However, in a technique argued since the beginning of the crisis by Cornell law professor Robert Hockett, rather than use eminent domain on the house itself, the city would seize the mortgage. A private investment company, Mortgage Resolution Partners (MRP), would in turn write down the mortgage amount to something closer to the current value. They would collect a profit and refinance the loan. The homeowner would be less likely to default with a lower loan amount, or would be able to sell without a short-sale, leaving him or her with more money to spend locally.

So wait, the city wants to use eminent domain on mortgages? I thought you could only use eminent domain on, like, actual property and things.

Interestingly enough, that is not the case. The issue here is whether or not a property that is "intangible" can be taken under eminent domain. And it can.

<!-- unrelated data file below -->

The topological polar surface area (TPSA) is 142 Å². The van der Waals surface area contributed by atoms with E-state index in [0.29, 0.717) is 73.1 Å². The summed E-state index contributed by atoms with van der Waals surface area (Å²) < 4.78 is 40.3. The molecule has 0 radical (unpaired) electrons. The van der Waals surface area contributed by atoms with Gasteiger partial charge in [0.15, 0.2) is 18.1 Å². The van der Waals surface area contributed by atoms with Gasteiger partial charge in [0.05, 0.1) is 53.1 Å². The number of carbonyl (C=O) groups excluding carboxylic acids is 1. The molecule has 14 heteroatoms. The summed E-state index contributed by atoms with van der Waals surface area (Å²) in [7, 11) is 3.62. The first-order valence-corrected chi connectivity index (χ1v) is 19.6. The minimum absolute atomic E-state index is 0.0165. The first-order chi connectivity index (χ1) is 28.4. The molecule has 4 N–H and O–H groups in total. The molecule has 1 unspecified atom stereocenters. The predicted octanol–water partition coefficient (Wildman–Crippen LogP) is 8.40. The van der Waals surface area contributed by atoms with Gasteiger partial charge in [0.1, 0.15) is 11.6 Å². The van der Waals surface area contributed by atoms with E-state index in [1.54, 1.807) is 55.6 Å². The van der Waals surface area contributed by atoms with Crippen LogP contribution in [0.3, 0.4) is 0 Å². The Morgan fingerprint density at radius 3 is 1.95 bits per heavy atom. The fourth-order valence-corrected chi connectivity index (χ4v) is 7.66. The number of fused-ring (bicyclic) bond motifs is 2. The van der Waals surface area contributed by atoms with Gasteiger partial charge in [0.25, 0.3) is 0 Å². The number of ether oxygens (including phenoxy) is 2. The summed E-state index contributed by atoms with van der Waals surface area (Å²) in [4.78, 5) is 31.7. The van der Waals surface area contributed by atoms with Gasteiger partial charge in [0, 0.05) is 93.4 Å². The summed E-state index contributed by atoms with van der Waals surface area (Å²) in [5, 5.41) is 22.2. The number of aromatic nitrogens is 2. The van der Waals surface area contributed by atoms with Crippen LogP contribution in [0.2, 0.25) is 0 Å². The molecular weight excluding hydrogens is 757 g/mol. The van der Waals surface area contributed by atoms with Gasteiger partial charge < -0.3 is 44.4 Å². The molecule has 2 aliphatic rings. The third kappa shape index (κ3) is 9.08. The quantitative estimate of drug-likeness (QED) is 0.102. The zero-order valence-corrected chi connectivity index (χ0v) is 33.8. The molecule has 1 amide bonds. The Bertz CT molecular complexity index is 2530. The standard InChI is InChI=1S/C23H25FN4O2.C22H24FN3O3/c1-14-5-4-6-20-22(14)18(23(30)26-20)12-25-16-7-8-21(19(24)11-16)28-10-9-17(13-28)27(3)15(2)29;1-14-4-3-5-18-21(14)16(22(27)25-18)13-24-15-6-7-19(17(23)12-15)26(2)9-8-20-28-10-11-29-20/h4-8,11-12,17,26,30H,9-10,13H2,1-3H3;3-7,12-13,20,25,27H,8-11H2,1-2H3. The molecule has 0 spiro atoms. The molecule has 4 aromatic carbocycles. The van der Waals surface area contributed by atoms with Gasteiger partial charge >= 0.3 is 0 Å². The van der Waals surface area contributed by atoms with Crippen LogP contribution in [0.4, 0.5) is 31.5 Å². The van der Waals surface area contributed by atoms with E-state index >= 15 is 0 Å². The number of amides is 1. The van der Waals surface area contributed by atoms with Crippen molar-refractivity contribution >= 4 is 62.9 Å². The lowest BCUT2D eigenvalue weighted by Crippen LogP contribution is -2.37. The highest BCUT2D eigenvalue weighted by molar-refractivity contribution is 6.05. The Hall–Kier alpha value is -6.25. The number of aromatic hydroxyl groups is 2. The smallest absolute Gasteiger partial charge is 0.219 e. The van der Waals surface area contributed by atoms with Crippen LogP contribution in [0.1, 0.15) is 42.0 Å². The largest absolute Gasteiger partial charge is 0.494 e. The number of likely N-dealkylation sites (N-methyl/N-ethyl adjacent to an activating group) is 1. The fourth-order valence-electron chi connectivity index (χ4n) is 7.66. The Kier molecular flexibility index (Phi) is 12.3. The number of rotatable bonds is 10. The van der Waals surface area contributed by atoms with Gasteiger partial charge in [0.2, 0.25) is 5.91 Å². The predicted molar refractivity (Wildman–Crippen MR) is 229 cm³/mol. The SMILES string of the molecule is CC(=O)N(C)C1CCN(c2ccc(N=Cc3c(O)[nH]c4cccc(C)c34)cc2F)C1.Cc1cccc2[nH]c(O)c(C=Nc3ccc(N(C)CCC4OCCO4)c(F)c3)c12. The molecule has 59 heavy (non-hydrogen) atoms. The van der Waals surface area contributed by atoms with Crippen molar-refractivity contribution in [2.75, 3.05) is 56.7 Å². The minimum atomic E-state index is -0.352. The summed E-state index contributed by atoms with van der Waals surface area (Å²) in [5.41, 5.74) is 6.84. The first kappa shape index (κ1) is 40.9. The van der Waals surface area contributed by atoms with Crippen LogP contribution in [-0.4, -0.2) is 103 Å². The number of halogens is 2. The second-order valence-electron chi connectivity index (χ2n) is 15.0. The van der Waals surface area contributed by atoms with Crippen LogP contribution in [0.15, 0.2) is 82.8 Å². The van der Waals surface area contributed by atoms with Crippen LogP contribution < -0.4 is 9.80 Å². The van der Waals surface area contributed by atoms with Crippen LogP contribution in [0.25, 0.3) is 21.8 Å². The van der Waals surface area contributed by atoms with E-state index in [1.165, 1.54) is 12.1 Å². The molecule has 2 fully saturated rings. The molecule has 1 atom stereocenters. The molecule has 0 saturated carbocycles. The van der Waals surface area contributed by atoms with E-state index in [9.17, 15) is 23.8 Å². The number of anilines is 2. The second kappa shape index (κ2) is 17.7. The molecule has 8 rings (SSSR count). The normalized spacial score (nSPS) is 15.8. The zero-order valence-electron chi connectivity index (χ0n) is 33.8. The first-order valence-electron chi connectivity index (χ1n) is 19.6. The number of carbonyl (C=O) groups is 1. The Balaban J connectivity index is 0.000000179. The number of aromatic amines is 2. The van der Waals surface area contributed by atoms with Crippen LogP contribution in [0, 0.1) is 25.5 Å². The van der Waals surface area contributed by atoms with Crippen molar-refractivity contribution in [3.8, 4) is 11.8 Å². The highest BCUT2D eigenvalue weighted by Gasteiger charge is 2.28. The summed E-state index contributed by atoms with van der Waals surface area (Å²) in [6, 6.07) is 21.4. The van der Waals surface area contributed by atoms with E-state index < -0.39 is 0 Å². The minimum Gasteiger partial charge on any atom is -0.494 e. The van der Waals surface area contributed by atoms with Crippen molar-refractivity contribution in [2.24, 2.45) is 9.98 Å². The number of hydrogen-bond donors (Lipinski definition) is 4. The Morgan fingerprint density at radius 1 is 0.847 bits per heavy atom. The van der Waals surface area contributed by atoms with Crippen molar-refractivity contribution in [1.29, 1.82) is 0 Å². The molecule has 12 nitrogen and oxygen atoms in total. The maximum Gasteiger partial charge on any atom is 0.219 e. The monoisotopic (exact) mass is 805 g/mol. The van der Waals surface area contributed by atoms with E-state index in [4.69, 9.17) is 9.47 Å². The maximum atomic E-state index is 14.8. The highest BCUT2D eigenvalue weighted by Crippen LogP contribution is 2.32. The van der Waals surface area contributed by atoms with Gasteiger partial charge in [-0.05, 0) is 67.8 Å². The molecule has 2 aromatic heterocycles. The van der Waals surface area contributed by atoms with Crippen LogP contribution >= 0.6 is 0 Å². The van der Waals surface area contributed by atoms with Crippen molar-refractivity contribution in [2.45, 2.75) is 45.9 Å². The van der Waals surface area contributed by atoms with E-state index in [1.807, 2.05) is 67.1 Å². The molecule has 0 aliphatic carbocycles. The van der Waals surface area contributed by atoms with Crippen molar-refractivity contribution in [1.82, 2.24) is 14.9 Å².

The very first time the Supreme Court heard a case on eminent domain, in fact, had to do with a state taking an intangible form of property. In the 1848 case West River Bridge Company v. Dix, the state of Vermont used its eminent domain powers to take a franchise contract. The Court argued that the distinction between "property which is corporeal" or tangible and property that is intangible, like the franchise under question, "has no foundation in reason." They were "aware of nothing peculiar to a franchise which can class it higher, or render it more sacred, than other property."

Since then, eminent domain cases have come up in everything from sports franchises to stocks, and every time the fact that the property in question wasn't a physical thing didn't matter for the case.